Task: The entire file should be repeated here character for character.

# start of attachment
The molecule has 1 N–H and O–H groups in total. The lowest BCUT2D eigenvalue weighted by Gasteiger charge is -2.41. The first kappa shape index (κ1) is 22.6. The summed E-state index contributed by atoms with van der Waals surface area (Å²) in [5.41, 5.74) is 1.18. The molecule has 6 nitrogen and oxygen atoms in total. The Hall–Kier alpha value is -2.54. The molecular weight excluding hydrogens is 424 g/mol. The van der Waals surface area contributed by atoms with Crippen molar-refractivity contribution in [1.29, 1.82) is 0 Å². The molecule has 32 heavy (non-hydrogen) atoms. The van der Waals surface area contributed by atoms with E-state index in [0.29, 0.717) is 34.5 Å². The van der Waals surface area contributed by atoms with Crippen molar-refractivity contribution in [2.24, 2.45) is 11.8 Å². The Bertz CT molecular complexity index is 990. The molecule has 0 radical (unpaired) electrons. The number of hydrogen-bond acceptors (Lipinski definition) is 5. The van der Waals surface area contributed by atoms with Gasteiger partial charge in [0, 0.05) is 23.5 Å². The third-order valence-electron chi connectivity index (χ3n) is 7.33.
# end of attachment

The molecule has 1 N–H and O–H groups in total. The lowest BCUT2D eigenvalue weighted by Gasteiger charge is -2.41. The first kappa shape index (κ1) is 22.6. The summed E-state index contributed by atoms with van der Waals surface area (Å²) in [5.41, 5.74) is 1.18. The molecule has 6 nitrogen and oxygen atoms in total. The Hall–Kier alpha value is -2.54. The molecular weight excluding hydrogens is 424 g/mol. The van der Waals surface area contributed by atoms with Crippen molar-refractivity contribution in [1.29, 1.82) is 0 Å². The molecule has 32 heavy (non-hydrogen) atoms. The van der Waals surface area contributed by atoms with E-state index in [0.29, 0.717) is 34.5 Å². The van der Waals surface area contributed by atoms with Crippen molar-refractivity contribution in [2.24, 2.45) is 11.8 Å². The Bertz CT molecular complexity index is 990. The molecule has 0 radical (unpaired) electrons. The number of hydrogen-bond acceptors (Lipinski definition) is 5. The van der Waals surface area contributed by atoms with Gasteiger partial charge in [0, 0.05) is 23.5 Å². The third-order valence-electron chi connectivity index (χ3n) is 7.33.